↑ behavior by ‘-‘
↓ behavior by ‘-‘
something
something
Consequences examples
Reward
Punishment
Positive
Add TV time when
no hitting
Add chores when
there is hitting
Negative
Take away chore
when there is no
hitting
Take away toy
when there is
hitting
Other Behavior Therapy techniques
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Token Economy
Time outs
Time-outs
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Not - “stand in corner”
Not punishment
Time to “cool off” and rethink
Procedure
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Call time out early
Establish time-in
Think about YOUR actions don’t prepare for battle
Classroom Rewards
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Homework reductions
Physical Contact
Computer Access
Additional recess
Free time in class
Tickets/stickers
Time to finish homework in class
Special pen or paper
Helping a child control his behavior
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Daily Schedule
Cut down distractions
Organize your house
Set small, reachable goals
Limit choices
Use calm discipline - distraction
Types of Medications
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Methylphenidate
Dextroamphetamine
Atomoxetene
Dexmethylphenidate
Antidepressants
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SSRI’s
Tricyclics
Basic Elements of Methylphenidate
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Known as: Ritalin, Ritalin SR, Ritalin LA, Concerta,
Metadate ER, Metadate CD, Focalin
Pharmacology: It is a CNS stimulant, which is
chemically related to amphetamine
Preparations – 5, 10, 20 mg tabs; sustained release
20 mg tabs; LA 20, 30, and 40 mg capsules. The SR
tablet should be swallowed and not crushed or
chewed. Concerta comes in 18 and 36 mg extended
release tablets. Metadate CD 20 mg capsules;
Metadate ER 10 – and 20 – mg tabs. Focalin 2.5, 5-, 10 - mg tabs.
Methylphenidate, cont’d
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Half-Life – 3-4 hours; 6-8 hours for sustained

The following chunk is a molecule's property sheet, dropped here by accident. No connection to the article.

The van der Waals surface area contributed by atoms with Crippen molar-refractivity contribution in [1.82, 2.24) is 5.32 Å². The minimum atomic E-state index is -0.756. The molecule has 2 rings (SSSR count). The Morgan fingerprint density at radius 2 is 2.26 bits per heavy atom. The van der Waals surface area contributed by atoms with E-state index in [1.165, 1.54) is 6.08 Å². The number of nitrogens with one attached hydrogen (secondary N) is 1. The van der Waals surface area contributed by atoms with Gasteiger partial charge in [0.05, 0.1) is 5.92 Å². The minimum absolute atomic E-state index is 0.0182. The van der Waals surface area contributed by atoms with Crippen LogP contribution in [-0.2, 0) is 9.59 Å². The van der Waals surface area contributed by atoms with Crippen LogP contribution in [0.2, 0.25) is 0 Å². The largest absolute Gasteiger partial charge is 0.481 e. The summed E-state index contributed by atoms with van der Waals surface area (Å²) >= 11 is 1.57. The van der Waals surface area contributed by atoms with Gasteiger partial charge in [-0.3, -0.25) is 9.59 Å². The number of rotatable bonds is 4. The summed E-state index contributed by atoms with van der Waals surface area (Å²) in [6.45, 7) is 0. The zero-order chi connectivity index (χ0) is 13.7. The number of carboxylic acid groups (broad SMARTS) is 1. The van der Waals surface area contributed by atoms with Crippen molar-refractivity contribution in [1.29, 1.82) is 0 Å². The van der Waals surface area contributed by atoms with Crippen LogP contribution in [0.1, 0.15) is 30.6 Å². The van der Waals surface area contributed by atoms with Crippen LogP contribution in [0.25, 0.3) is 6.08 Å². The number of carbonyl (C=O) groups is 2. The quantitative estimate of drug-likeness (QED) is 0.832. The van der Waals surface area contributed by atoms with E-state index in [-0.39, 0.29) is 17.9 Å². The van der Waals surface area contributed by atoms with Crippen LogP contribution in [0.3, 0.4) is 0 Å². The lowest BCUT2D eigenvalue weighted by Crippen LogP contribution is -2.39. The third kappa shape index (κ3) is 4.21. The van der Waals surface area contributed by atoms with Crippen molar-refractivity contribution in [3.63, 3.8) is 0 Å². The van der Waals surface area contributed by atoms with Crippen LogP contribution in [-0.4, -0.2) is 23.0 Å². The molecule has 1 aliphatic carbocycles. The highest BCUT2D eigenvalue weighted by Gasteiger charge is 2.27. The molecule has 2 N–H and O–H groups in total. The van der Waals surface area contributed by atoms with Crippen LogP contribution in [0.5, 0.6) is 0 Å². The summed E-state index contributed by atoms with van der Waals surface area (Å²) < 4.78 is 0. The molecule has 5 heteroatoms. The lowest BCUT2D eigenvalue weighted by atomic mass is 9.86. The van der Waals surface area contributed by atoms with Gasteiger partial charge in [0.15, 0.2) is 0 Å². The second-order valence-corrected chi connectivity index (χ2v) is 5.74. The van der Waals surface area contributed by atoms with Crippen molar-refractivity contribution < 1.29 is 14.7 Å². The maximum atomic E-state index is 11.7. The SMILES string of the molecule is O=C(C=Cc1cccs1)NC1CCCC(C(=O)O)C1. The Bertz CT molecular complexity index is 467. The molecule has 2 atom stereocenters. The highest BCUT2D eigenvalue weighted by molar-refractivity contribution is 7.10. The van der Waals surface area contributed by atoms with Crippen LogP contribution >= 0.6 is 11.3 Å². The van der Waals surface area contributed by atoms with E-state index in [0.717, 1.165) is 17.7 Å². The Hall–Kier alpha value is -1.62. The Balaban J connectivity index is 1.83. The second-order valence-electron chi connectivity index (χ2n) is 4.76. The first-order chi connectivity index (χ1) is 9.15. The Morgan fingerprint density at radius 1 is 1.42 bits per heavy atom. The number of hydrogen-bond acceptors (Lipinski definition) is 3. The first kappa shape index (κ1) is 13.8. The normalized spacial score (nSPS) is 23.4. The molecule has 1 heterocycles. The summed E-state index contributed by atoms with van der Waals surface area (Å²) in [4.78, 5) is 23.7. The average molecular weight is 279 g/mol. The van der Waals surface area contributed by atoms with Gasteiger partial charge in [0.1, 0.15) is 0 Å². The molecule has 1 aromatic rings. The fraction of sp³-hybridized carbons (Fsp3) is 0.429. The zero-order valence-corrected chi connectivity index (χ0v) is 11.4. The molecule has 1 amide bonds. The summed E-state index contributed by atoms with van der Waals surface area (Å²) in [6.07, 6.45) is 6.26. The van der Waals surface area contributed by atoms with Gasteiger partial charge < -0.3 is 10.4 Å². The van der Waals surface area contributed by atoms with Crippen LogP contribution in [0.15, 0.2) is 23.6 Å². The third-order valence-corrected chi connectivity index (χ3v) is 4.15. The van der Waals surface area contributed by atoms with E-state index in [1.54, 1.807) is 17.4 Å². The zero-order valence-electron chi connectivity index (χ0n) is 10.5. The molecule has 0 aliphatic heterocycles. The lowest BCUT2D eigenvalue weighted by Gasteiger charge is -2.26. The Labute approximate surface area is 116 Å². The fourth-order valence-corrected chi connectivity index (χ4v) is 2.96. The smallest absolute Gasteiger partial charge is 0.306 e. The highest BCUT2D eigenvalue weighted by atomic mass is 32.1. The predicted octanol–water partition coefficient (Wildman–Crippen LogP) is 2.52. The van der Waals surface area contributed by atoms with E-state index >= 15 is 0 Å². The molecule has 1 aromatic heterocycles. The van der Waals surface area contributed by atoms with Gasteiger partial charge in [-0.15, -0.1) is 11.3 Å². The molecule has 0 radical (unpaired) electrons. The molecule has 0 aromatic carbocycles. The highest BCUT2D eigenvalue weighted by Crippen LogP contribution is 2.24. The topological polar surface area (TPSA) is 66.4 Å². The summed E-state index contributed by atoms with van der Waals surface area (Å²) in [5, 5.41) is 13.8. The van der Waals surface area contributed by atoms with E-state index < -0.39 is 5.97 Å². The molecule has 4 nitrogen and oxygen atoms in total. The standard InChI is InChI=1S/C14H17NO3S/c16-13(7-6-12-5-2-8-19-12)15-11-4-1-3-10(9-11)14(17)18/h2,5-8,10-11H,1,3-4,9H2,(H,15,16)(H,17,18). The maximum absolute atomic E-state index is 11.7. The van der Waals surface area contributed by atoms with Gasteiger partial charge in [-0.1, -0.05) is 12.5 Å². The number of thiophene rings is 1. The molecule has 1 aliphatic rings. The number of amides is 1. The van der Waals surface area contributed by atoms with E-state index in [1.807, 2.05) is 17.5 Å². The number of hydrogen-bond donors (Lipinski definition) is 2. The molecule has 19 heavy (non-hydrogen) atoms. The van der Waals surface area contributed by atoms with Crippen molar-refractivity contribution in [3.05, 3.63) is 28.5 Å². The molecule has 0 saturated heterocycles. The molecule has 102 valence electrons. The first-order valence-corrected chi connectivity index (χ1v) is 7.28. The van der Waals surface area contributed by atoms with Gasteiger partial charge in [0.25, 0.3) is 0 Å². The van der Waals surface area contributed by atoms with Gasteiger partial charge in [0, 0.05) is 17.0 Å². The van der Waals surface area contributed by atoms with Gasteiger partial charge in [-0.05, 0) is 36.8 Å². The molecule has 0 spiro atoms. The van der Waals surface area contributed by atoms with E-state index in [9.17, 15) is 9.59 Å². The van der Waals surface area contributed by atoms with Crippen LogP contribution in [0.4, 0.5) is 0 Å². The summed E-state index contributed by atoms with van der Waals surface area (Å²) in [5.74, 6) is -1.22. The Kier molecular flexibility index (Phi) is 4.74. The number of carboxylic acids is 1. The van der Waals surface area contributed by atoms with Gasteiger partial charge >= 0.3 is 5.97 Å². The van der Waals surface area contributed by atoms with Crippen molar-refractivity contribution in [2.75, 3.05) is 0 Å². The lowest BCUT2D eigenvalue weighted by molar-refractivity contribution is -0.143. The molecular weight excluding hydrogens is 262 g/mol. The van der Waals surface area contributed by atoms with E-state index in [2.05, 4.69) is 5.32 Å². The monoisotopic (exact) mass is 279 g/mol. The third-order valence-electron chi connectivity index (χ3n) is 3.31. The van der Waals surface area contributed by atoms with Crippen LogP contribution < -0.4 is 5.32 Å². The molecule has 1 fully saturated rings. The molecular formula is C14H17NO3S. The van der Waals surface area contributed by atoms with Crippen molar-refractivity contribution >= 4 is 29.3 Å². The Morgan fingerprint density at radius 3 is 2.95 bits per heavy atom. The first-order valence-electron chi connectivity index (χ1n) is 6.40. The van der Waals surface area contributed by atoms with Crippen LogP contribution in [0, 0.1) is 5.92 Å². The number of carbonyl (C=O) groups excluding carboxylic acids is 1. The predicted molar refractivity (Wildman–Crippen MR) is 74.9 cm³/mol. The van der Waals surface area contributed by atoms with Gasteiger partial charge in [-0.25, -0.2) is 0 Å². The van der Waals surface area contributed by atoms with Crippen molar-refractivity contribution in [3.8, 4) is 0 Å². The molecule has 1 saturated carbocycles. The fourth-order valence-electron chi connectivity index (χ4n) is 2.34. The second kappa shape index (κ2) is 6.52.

release
It’s a schedule II controlled substance,
requiring a triplicate prescription
Pre-Drug Work-Up
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Blood pressure and general cardiac status
baseline and periodic blood counts and liver
function tests
Weight and growth should be monitored in
children
Methylphenidate, cont’d
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Adverse Drug Reactions
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Nervousness and insomnia; can be reduced by decreasing
dose.
Cardiovascular – Hypertension, tachycardia, and
arrhythmias.
CNS – Dizziness, euphoria, tremor, headache, precipitation
of tics and Tourette’s syndrome, and rarely psychosis.
GI – Decreased appetite, weight loss.
Case reports of elevated liver enzymes and liver failure.
Hematological –Leukopenia and anemia have been
reported
Growth Inhibition
Basic Elements of Dextroamphetamine
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Known as: Adderall, Adderall XR
Pharmacology:causes the release of
norepinepherine from neurons. At higher
doses, it will also cause dopamine and
serotonin release
Preparations – Adderall 5-, 7.5-, 10-, 12.5-,
15-, 20-, 30-mg tablets; Adderall XR 5-, 10-,
15-, 20-, 25-, 30-mg capsules.
Dextroamphetamine, cont’d
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Half-Life – 10-25 hours
It’s a schedule II controlled substance, requiring a
triplicate prescription
Pre-Drug Work-Up
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Blood pressure and general cardiac status should be
evaluated prior to initiating dextroamphetamine.
Can precipitate tics
Contraindicated in in patients with hypertension,
hyperthyroidism, cardiac disease or glaucoma. It is not
recommended for psychotic patients ot patients with a
history of substance abuse.
Weight and growth should be monitored in all children.
Dextroamphetamine, cont’d
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Adverse Drug Reactions
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Side effects – most common side effects are psychomotor
agitation, insomnia, loss of appetite, and dry mouth.
Tolerance to loss of appetite tends to develop. Effect on
sleep can be reduced by making sure no drug is given after
12 pm.
Cardiovascular – Palpitations, tachycardia, increased blood
pressure.
CNS – Dizziness, euphoria, tremor, precipitation of tics,
Tourette’s syndrome, and rarely, psychosis.
GI – Anorexia and weight loss, diarrhea, constipation.
Growth inhibition
Basic Elements of Atomoxetene
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Known as: Strattera
Pharmacology:works via presynaptic
norepinepherine transporter inhibition
Preparations – 10, 18, 25, 40, and 60 mg
capsules .
Atomoxetene, cont’d
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Half-Life – approximately 4 hours
Not a schedule II controlled substance
Clinical Guidelines –
 Dividing the dose may reduce some side effects
 Dose reductions are necessary in presence of moderate hepatic
insufficiency
 Atomoxetine should not be used within 2 weeks of
discontinuation of a MAO inhibitor.
 Atomoxetine should be avoided inpatients with narrow angle
glaucoma and, it should be used with caution in patients with
tachycardia, hypertension, or cardiovascular disease.
 It can be discontinued without taper.
 Pregnancy C category.
Atomoxetene, cont’d
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Adverse Drug Reactions